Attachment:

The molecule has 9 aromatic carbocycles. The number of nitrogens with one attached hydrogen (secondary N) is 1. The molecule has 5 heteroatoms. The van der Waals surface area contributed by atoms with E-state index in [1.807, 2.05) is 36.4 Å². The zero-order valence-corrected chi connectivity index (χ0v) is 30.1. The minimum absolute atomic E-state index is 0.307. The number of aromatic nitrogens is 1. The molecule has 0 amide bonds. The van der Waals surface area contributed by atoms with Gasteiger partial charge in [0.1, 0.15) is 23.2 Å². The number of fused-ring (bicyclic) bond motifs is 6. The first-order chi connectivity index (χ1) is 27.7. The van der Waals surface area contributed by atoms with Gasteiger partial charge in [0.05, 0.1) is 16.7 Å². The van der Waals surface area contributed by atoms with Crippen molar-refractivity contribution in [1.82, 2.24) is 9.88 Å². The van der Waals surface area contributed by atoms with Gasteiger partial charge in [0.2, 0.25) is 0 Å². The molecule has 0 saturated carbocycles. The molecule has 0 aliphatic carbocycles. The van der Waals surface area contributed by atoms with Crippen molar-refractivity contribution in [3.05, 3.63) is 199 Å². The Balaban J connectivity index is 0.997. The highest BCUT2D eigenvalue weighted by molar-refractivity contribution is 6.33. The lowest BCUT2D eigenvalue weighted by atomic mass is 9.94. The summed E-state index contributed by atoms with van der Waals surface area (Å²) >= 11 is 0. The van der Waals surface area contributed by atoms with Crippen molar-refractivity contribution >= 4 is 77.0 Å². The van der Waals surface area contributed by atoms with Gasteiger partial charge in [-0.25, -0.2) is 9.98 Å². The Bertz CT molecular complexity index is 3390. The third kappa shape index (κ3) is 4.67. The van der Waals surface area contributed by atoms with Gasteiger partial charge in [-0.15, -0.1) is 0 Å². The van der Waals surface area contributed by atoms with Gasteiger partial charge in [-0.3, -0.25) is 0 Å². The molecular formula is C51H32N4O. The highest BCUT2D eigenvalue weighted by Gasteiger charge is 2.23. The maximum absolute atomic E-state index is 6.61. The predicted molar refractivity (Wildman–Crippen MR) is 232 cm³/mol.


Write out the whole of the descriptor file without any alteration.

The molecule has 9 aromatic carbocycles. The number of nitrogens with one attached hydrogen (secondary N) is 1. The molecule has 5 heteroatoms. The van der Waals surface area contributed by atoms with E-state index in [1.807, 2.05) is 36.4 Å². The zero-order valence-corrected chi connectivity index (χ0v) is 30.1. The minimum absolute atomic E-state index is 0.307. The number of aromatic nitrogens is 1. The molecule has 0 amide bonds. The van der Waals surface area contributed by atoms with Gasteiger partial charge in [0.1, 0.15) is 23.2 Å². The number of fused-ring (bicyclic) bond motifs is 6. The first-order chi connectivity index (χ1) is 27.7. The van der Waals surface area contributed by atoms with Gasteiger partial charge in [0.05, 0.1) is 16.7 Å². The van der Waals surface area contributed by atoms with Crippen molar-refractivity contribution in [1.82, 2.24) is 9.88 Å². The van der Waals surface area contributed by atoms with Gasteiger partial charge in [0.2, 0.25) is 0 Å². The molecule has 0 saturated carbocycles. The molecule has 0 aliphatic carbocycles. The van der Waals surface area contributed by atoms with Crippen molar-refractivity contribution in [3.05, 3.63) is 199 Å². The Balaban J connectivity index is 0.997. The highest BCUT2D eigenvalue weighted by molar-refractivity contribution is 6.33. The lowest BCUT2D eigenvalue weighted by atomic mass is 9.94. The summed E-state index contributed by atoms with van der Waals surface area (Å²) >= 11 is 0. The van der Waals surface area contributed by atoms with Crippen molar-refractivity contribution >= 4 is 77.0 Å². The van der Waals surface area contributed by atoms with Gasteiger partial charge in [-0.25, -0.2) is 9.98 Å². The Bertz CT molecular complexity index is 3390. The third kappa shape index (κ3) is 4.67. The van der Waals surface area contributed by atoms with Gasteiger partial charge in [-0.15, -0.1) is 0 Å². The van der Waals surface area contributed by atoms with Gasteiger partial charge in [-0.3, -0.25) is 0 Å². The molecular formula is C51H32N4O. The highest BCUT2D eigenvalue weighted by Gasteiger charge is 2.23. The maximum absolute atomic E-state index is 6.61. The predicted molar refractivity (Wildman–Crippen MR) is 232 cm³/mol.